necessarily included in that with which he is charged, or of an attempt to commit
the offense.” (Italics added.) The disjunctive language appears to support the
claim a trial court may reduce a defendant‟s conviction to an uncharged attempt if
supported by the evidence. However, we made the qualification that under section
1159, “[a] defendant may be convicted of an uncharged crime if, but only if, the
uncharged crime is necessarily included in the charged crime.” (People v. Sloan
(2007) 42 Cal.4th 110, 116; see People v. Reed, supra, 38 Cal.4th at p. 1227;
People v. Lohbauer, supra, 29 Cal.3d at pp. 368-369.)
In support of the claim that attempt is a lesser included offense of any
completed crime, the Attorney General relies on cases that have stated generally
that “ „ “it is not conceivable that any crime can be committed in the absence of an
attempt to commit it.” ‟ ” (People v. Vanderbilt (1926) 199 Cal. 461, 463-464; see
also In re Sylvester C. (2006) 137 Cal.App.4th 601, 609 [“attempt is a lesser
included offense of any completed crime”]; People v. Meyer (1985) 169
Cal.App.3d 496, 506 [“every substantive criminal offense necessarily includes the
attempt to commit it”]; but see People v. Kinsey (1995) 40 Cal.App.4th 1621,
1627, fn. 4; People v. Strunk (1995) 31 Cal.App.4th 265, 271 [“an attempt is a
specific intent crime and does not fit within the definition of a necessarily included
offense of a general intent crime”].) Moreover, the Attorney General points to
cases in which we reduced a general intent offense to an attempt to commit that
offense. (People v. Martinez (1999) 20 Cal.4th 225, 241 [kidnapping reduced to
attempted kidnapping]; People v. Kelly (1992) 1 Cal.4th 495, 528 [rape reduced to
However, “[t]he law of „attempt‟ is complex and fraught with intricacies
and doctrinal divergences.” (Moorman v. Thalacker (8th Cir. 1996) 83 F.3d 970,
974.) “As simple as it is to state the terminology for the law of attempt, it is not
always clear in practice how to apply it.” (People v. Superior Court (Decker)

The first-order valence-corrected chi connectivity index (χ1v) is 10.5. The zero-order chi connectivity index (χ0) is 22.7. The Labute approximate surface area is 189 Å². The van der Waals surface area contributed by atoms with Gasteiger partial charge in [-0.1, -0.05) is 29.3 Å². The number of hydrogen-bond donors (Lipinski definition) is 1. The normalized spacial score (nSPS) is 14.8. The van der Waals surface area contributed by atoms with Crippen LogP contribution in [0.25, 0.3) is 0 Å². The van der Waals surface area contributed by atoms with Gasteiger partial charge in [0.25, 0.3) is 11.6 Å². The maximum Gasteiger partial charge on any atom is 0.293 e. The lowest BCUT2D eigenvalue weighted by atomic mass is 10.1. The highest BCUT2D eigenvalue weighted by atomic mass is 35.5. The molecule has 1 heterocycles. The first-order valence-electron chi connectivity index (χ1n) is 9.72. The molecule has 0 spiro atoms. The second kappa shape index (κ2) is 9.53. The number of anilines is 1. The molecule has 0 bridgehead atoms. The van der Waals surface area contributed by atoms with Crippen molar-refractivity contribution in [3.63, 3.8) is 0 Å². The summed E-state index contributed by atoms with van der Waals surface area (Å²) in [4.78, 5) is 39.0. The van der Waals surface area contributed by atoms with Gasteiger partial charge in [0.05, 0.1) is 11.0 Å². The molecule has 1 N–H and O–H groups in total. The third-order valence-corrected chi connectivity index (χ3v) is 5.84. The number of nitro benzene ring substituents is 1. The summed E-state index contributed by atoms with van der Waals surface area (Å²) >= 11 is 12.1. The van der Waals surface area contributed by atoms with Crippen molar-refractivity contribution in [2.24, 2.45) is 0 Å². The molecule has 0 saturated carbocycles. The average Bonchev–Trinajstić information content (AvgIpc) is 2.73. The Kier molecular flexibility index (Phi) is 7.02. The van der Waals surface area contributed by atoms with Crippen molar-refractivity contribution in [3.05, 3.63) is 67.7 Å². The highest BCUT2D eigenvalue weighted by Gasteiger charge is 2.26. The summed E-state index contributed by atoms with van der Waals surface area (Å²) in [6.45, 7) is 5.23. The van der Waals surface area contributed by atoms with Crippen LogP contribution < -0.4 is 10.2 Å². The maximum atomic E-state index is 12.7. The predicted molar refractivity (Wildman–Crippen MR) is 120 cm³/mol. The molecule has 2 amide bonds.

(2007) 41 Cal.4th 1, 8.) Thus, “[w]e must not generalize in the law of attempt.”
(United States v. Berrigan (3d Cir. 1973) 482 F.2d 171, 187.) Although the above
cases relied on by the Attorney General have stated or applied the general
principle that attempt is a lesser included offense of any completed crime, it is not
applicable here, where the attempted offense includes a particularized intent that
goes beyond what is required by the completed offense.
The Attorney General contends that any error in the trial court‟s failure to
instruct on attempt to escape was invited. The Attorney General argues defendant
is barred from challenging the court‟s failure to instruct because he expressly
objected to an attempt instruction as a conscious tactical choice and induced the
court not to give an attempt instruction. (People v. Bunyard (1988) 45 Cal.3d
The Attorney General‟s invited error argument lacks merit for two reasons.
First, the trial court did not have a sua sponte duty to instruct on attempt to escape
because it is not a lesser included offense of escape. (See People v. Gutierrez
(2009) 45 Cal.4th 789, 826 [trial court has sua sponte duty to instruct jury on any
lesser offense that is both included in the offense charged and is supported by the
evidence].) Second, defendant does not raise instructional error. “The doctrine of
invited error is designed to prevent an accused from gaining a reversal on appeal